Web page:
Tilings in hyperbolic tessellations

Higher-dimensional geometry (previously "Polyshapes").

Tilings in hyperbolic tessellations

Postby Marek14 » Wed Aug 19, 2015 7:57 pm

Here's a question: I'm still following the hyperbolic game HyperRogue. It keeps growing and exploring new concepts.

One important concept is: which shapes can tile the hyperbolic plane if they have to be comprised from the basic hexagons and heptagons of the underlying (6,6,7) tessellation? Zeno has found one such configuration made from 40 cells. Clearly, all configurations that tile must have number of cells that's a multiple of 10 (with hexagons and heptagons in 7:3 ratio). Any such configuration with 10k cells has area k*pi and the resulting tiling can be considered as a variant of {3k+6,3} tessellation as the underlying (6,6,7) only permits 3-valent vertices.

So: any configuration with 10 cells (smallest possible) will have 9 neighbours around every tile (assuming uniformity). I've found a 10-cell configuration that tiles (hexagon, 3 surrounding hexagons + 3 surrounding heptagons, 3 hexagons at distance 2, looks like a fat triangle), and yesterday I discovered that it has 4 distinct ways to cover the hyperbolic plane uniformly as long as its 3-fold symmetry stays unbroken. There might be more ways to use it if you allow it to be surrounded in an asymmetric way.
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Re: Tilings in hyperbolic tessellations

Postby wendy » Thu Aug 20, 2015 2:50 am

The smallest toric cell has integer numbers of all elements.

So for x7o3o, you have per heptagon, 7 * 1/2 = 3:60, 7 * 1/3 = 2:40 , so you need six heptagons to make these integer. This has 6h, 21e, 14v in an area of 1 (21-6-14)

So if you are working with regular figures, note that 7,3, and 7,4 and 7,14 share symmetries.

For 7,4 we have per heptagon, 7 * 1/2 = 3:60 edges and 1:90 vertices, giving 4h, 14e, 7c in an area of 3. The same area is covered by 18 heptagons of 7,3.

For 14,7 we have per 14-gon, one cell, 7 edges, and two vert, giving an area of 7-1-2 = 4. These cells are covered by 24 cells of 7,3 which is a known regular tiling. (You have every petrie polygon at 8 )

Coxeter + Moser say that there there is a 7,3 with a petrie polgyon of 9, which leads to 36 heptagons, which is double the minimum for 7,4.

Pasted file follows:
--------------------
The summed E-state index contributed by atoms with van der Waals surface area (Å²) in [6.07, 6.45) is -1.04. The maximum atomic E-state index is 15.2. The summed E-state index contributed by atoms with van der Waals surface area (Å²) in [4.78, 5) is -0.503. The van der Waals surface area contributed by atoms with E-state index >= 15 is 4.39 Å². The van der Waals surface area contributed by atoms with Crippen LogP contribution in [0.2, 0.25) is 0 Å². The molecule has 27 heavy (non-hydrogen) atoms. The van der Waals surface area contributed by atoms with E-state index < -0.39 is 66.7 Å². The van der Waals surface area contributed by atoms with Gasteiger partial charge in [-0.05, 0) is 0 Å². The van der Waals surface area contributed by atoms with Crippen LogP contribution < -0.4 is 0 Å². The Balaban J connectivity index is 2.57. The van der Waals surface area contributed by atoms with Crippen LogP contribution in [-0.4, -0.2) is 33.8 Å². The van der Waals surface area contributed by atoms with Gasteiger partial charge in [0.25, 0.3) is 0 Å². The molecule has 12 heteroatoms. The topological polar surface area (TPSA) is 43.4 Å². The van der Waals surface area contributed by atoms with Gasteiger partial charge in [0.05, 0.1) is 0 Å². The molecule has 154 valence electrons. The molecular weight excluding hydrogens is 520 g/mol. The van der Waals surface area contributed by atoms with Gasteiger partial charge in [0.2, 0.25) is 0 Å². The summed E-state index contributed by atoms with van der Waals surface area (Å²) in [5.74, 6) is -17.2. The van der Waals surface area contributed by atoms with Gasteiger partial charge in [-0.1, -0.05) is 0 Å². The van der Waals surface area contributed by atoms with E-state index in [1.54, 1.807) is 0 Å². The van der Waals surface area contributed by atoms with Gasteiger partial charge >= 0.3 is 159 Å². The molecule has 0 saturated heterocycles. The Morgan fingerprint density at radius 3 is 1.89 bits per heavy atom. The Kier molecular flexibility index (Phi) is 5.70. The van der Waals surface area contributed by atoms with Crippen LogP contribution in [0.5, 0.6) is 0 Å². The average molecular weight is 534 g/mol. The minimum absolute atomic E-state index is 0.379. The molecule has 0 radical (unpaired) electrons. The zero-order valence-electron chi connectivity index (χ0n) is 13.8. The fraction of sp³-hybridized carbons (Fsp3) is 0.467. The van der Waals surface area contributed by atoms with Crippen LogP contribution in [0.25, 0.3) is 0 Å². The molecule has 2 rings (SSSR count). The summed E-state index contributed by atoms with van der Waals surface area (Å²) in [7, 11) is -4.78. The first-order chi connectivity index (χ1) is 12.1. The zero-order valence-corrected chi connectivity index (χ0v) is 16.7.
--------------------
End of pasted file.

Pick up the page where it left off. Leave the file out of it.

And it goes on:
One can find the corresponding x3x7o by dividing the heptagon count by 0;36, ie *10/3.
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Re: Tilings in hyperbolic tessellations

Postby Marek14 » Thu Aug 20, 2015 7:34 am

Not sure how that is actually relevant, though. I already know the numbers necessary to get a tiling configuration, what I need to know is how to find the specific configurations that work.
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Re: Tilings in hyperbolic tessellations

Postby Marek14 » Thu Aug 20, 2015 9:21 pm

I made some progress.

The first question was how to even describe a tile without showing it. In the end, I described the edge of the pattern by detailing how you have to move to go around it. For example, one 10-cell tile in (6,6,7) is described like this:

(6/5, 7/1, 6/3, 7/2)^3

This says that there's a hexagon with five adjacent cells outside the pattern (that means it's only connected to the rest of the pattern by 1 cell), a heptagon with 1 outer cell, a hexagon with 3 outer cells and heptagon with two outer cells, the whole thing repeated 3 times. The 7/1 and 7/2 actually describe the same heptagon which is traversed twice.

Then I partition the cells adjacent to the tile into consecutive blocks that belong to the adjacent tiles. I automatically eliminate overly long blocks that can't fit.

Finally, I try to complete the tiling based on these partitions.

For this tile, I found 5 ways to tile the hyperbolic plane with it:

http://steamcommunity.com/sharedfiles/f ... =503384852
http://steamcommunity.com/sharedfiles/f ... =503402779
http://steamcommunity.com/sharedfiles/f ... =503402809
http://steamcommunity.com/sharedfiles/f ... =503402834
http://steamcommunity.com/sharedfiles/f ... =503402858
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